More and more organizations are implementing solutions meant to help with work-life balance: flexible working hours, lunchtime yoga, extra benefits like massage. But what about how employees feel day-to-day while at work? And how does their well-being at work extend into the rest of their lives?
When I was doing research for my Master’s degree back in the ‘90s, I interviewed several directors from a municipal government about their views on employee health and assistance.
There was a prevailing notion that if an organization was the cause of the employee’s ill-health, they should cover the assistance, but if the condition was not caused by the employer, the employer should not be required to assist.
Since then, we’ve come a long way in terms of psychological well-being, but in my opinion, not nearly far enough. As Dr. Martin Shain says, “What happens in the workplace doesn’t stay in the workplace. It migrates out to families and communities and society at large as net social capital or net social loss.”
The opposite is, of course, also true. What happens outside of the workplace travels into the workplace and impacts not only what employees can contribute but also the social well-being of your culture.
Maximizing Mental Energy
The behaviours and practices of the organizational leaders can make the difference between good and poor psychological well-being for the entire organization!
I asked Mary Ann Baynton, the Program Director for the Great-West Life Centre for Mental Health in the Workplace, what the most significant changes have been regarding psychological health in the workplace over the past decade.
What she sees now is a recognition that the measures that leaders talk about, like performance management, organizational culture, engagement, work-life balance, innovation, and creativity, are all built upon the mental health, mental well-being, and mental energy of employees.
“When we talk about workplace mental health, we are not talking about people with depression. We are talking about the mental energy of your employees to do their best work. It is a really good business tactic to maximize mental energy,” says Baynton.
Leaders can choose to have a culture that is so busy and exhausting that people are constantly stressed and not able to contribute their best. Or, we can create a culture where continual renewal and resilience are possible. Finding our own way to flourish and be resilient as leaders and helping our teams and organizations find theirs is one of our most important jobs.
The downward cycle seen in many workplaces of being over-extended and exhausted decreases mental energy and changes the culture negatively. As stress levels rise, creativity and innovation drop, and as energy drops, we are more apt to misread communication from others and to respond negatively. These cycles can lead to burnout for individuals and slow death for organizations.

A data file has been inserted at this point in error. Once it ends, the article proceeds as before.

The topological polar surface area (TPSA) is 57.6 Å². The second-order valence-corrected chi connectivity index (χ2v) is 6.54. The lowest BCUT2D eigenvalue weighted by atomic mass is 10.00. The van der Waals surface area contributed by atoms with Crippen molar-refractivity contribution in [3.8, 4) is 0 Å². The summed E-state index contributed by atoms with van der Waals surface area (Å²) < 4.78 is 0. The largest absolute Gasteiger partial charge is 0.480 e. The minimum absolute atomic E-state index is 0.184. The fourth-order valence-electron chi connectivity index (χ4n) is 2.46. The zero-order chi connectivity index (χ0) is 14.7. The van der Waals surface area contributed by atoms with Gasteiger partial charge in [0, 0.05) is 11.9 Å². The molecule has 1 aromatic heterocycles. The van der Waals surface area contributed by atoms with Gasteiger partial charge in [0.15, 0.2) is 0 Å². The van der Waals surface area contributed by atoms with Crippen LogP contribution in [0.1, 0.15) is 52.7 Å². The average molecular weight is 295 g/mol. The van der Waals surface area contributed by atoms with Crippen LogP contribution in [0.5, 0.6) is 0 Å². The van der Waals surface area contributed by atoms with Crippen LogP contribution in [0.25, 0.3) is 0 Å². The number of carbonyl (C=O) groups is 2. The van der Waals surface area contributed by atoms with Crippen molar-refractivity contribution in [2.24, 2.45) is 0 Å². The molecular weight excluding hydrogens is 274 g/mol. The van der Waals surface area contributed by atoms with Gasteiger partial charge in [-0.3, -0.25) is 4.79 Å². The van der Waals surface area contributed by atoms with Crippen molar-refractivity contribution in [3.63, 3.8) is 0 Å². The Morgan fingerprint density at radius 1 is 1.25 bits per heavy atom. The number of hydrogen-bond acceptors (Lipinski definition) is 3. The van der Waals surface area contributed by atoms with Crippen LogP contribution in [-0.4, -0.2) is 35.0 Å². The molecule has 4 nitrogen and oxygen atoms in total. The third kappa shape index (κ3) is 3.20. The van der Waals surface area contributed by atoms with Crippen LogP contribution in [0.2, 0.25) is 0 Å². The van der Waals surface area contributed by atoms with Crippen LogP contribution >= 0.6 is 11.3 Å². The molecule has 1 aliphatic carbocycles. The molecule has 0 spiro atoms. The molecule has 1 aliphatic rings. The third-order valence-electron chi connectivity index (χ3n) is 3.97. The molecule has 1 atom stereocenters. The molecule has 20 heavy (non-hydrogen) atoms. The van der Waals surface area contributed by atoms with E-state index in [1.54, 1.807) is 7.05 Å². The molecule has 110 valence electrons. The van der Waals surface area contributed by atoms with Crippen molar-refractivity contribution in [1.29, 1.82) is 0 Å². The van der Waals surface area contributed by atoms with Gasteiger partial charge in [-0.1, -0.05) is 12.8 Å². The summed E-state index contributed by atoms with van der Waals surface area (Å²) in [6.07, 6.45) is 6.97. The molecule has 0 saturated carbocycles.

The Energy Project
A while back at The Better Workplace Conference, we brought in a speaker from The Energy Project. Started by CEO Tony Schwartz, the purpose of the Energy Project is to address the trend we are seeing in North America today where people work 10-12 hour days.
Schwartz reminds us that energy is a renewable resource and that there are ways to use it more efficiently. He (and others) recommend shortening our focused work time and including more frequent breaks. Then, in the work phase, just focus on work. No phone calls, social media, Facetime, or email checking (which is easier to do when the timeframe is shorter).
When in the rest phase, do things that truly allow you to rest and renew, like taking a short walk. No social media or email checking, or you defeat the purpose. Schedule in time to check emails and social media as a part of your focused work time.
The Energy Project reports that people who take frequent breaks have 28% more focus and 30% higher self-reported health and wellness. Working too much without renewal drains the cognitive resources we need to control our behaviour, desires, and emotions.
Not only are we underutilizing people (exhausted people don’t perform as well) and seeing an increase in burnout, but studies show that this way of working is a detriment to our psychological well-being and productivity.
Reward Initiatives Focusing on Balance and Community
Finding ways to recognize and reward balance, fairness, and community within our organizations is another way leaders can inspire psychological well-being.
An example of an initiative focused on improving fairness is the “Are you an Ally?” campaign, introduced at Sinai Health. This initiative teaches people how to be an ally to anyone who may feel discriminated against or in a psychologically unsafe situation.
They also place high importance on balance. In an interview I did with Melissa Barton, past Director of Organizational Development & Healthy Workplace at Sinai Health, she listed the Standard as one of her most highly recommended tools. She says that they mainly use the Stress & Satisfaction Offset Scale, which is embedded in the risk assessment part of the Standard, to get conversations going about the balance between effort, reward, demand, and control in their workplace.